Meditation for the 5th Sunday of Easter, Year C
(click here for biblical texts)
See I am making all things new;
is this verse from the last of the
Christian canonical biblical texts
not the whole truth of the creation,
byword of a God always on the move,
seeking us (as Rabbi Heschel said long ago,
the Bible is not the record of humans’
search for God but of God’s search
for humanity) so that somehow She
can get us to see that what we often
claim, namely that we have received
all God has for us between
covers of an often translated humanly
created set of texts, is only part
of the divine story–the rest being
God’s continuing revelation of all life.
So we see Peter receiving a strange hieroglyphic,
a divine picture-text descending, not telling him to obey
old rules devoutly maintained for generations,
but to see the universe in a new way: what
God has made clean, namely every creature like snakes,
caterpillars, blue jays, frogs, wolves, bears, ants and anteaters,
do not despise or negate. And that applies not
just to dinner fare, but also to dinner companions—
God’s table excludes no one, forget human rules
of eligibility–God does not exclude
no matter how much human authorities try
to convince us and themselves otherwise.
And what about love? Does Jesus tell us
to love but warn that certain restrictions apply?
Or is love to be how we live as well
as the sign of who we are? Many think he meant
we do not need to love those who seek to harm us
or those of whom we are frightened
or those who don’t obey Ten Commandments,
not wanting them chiseled on the courthouse wall,
but he did not say that. Love as I have loved you
is what he said. I love you, Herod, I love you,
Pilate, and Judas, too, and the young man
who walked away downcast because you did not want
to give up your riches and privilege, I love you too.
Not just Mary, Martha, Lazarus, the beloved disciple,
and the others. No I love you all. All means all.
This no poetic license, despite objections
that there is no evidence that he loved Herod
or even those screaming for his execution.
Where are the harsh words, where the angry screeds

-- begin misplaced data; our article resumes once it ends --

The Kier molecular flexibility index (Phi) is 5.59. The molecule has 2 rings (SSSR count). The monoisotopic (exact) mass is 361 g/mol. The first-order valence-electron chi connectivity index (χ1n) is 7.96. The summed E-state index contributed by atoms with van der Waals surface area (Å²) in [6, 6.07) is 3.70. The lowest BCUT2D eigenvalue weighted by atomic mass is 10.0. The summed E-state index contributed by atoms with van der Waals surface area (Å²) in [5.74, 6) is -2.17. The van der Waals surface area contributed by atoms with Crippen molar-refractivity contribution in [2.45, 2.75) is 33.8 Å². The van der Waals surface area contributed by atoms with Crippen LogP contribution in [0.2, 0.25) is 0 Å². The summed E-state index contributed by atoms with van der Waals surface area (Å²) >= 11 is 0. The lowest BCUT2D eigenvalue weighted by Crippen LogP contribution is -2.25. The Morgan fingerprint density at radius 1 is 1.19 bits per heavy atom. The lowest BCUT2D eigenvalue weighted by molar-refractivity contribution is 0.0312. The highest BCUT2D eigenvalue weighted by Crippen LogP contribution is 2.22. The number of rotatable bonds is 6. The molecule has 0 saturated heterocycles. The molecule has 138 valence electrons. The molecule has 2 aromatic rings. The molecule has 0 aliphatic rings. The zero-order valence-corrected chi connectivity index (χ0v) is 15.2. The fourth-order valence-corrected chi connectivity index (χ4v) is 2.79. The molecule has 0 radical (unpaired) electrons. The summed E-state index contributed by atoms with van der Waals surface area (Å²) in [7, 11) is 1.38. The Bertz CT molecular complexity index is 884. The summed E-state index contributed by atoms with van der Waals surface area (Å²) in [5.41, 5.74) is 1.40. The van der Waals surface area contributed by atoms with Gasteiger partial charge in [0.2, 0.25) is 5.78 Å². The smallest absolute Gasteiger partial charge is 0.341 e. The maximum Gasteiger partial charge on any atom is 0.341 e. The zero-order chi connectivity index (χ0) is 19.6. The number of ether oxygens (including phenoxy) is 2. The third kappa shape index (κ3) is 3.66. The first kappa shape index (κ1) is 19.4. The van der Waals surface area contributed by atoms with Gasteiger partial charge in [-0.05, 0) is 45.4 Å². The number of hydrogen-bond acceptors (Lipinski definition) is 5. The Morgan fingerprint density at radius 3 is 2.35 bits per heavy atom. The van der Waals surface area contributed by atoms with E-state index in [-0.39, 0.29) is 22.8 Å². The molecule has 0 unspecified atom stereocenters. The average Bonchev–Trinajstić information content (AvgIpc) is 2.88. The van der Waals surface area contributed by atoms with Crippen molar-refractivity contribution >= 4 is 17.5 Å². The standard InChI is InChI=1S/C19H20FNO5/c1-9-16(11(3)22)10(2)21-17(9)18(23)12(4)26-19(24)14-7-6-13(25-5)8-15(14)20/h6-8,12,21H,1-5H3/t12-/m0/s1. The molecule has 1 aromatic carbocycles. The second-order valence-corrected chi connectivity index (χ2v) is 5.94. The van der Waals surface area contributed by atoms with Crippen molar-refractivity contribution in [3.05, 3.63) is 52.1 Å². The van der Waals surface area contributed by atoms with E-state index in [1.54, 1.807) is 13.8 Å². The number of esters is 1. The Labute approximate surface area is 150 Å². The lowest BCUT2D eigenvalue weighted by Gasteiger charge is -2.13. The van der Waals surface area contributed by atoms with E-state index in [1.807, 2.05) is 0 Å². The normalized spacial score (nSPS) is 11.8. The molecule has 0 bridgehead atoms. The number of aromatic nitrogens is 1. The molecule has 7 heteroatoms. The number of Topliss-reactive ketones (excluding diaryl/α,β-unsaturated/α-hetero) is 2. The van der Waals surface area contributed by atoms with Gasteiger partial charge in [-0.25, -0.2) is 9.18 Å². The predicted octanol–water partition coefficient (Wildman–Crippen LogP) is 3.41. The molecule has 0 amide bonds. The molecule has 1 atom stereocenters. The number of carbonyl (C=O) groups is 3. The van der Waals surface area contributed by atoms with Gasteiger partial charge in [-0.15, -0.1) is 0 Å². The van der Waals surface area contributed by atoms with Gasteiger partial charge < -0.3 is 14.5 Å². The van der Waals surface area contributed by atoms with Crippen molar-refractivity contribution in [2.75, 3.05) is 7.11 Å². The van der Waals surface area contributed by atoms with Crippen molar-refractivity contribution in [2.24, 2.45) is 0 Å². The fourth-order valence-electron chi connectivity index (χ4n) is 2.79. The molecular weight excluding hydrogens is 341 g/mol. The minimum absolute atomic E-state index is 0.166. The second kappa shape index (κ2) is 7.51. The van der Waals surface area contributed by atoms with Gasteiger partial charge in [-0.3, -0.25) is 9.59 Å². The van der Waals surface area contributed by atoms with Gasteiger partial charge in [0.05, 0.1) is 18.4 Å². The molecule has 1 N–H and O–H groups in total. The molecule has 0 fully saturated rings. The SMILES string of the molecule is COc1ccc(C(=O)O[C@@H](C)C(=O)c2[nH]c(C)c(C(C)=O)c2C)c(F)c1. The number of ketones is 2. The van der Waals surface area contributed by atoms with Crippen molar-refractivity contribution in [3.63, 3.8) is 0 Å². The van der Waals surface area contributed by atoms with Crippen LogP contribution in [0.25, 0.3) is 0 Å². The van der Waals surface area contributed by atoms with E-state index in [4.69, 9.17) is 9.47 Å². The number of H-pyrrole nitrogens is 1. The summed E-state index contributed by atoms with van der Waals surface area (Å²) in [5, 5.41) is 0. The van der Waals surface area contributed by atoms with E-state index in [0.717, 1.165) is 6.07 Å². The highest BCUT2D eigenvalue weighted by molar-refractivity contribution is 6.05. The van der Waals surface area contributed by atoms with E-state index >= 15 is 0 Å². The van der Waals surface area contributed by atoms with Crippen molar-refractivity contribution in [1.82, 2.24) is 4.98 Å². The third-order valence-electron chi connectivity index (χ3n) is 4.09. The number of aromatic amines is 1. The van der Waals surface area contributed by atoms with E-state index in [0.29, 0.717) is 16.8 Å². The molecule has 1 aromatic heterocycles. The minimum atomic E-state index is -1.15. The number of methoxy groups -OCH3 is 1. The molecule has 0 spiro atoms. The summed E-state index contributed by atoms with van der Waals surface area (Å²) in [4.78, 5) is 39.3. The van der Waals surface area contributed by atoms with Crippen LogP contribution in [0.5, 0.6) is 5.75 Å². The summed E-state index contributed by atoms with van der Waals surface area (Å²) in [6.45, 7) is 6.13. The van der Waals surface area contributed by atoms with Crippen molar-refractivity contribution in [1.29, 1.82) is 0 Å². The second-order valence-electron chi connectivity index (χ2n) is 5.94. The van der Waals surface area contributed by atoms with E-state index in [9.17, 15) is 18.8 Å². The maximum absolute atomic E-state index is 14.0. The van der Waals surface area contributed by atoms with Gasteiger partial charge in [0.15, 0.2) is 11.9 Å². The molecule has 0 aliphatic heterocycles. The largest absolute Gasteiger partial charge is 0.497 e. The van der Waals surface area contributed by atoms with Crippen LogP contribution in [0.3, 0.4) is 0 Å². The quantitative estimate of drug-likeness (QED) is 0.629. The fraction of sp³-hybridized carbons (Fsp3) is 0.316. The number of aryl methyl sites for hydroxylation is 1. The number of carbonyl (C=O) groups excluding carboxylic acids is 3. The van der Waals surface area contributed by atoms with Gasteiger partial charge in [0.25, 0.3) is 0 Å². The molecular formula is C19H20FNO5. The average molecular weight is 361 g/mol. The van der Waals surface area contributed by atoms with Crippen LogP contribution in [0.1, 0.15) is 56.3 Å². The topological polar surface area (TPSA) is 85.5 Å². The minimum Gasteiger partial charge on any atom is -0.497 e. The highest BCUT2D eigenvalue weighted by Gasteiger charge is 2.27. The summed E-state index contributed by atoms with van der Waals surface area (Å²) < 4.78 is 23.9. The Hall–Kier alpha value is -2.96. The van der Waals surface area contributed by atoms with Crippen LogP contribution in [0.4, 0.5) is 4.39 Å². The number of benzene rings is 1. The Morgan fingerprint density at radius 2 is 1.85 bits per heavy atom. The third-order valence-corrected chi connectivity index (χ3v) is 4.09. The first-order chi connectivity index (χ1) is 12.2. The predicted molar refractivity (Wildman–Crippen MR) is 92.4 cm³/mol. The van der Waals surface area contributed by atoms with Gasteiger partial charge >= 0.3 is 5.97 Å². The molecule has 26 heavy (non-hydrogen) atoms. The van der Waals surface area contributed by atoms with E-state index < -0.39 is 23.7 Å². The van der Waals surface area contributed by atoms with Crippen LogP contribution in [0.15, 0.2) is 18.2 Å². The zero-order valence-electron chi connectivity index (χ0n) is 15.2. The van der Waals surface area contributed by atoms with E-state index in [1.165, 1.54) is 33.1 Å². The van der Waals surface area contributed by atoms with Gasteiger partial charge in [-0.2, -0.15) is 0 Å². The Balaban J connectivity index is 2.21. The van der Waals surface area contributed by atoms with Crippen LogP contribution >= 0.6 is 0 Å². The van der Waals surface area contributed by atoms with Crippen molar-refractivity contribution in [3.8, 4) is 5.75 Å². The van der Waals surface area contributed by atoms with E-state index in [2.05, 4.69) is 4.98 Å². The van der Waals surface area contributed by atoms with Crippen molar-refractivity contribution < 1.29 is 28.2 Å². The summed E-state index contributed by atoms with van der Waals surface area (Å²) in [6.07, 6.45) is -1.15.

delivered in Gethsemane’s Garden?
Did he keep the disciples up with harangues against he
who betrayed him, did he allow Peter’s
sword to have the last word or did he heal the wound
and say no to more violence? And did he tell
Herod he was evil or call for a revolt against
his authority? He did not feel bound
by the king’s rules, but he did that without
disrespect to the person, and that is the ground
in which love can thrive–you must respect the
personhood of another in order to love them (if only
Congress could remember that love comes first, before
scoring points against those with whom you disagree).
The truth is that God keeps showing up with
another textual sheet with truth we missed before
or forgot, or is especially apt for the moment.
Our job–really God’s gift to us–is to pay attention
and follow that wisdom even if it challenges rules
we have imbibed at mother church’s breast,
even if those who claim to know say no.
God is on the move reaching and teaching
well outside their control, which is why they
try so hard to lock Him up in that book
or any other holy jail they can find or construct.
But She will not be bound, and
there comes a time, and more than once,
we have to choose whom to trust: God,
the Holy One who makes all things new,
or the people who tell us who God is.
©Robin Gorsline 2016 lectionarypoetics.org
Please use the credit line above when publishing this poem in any form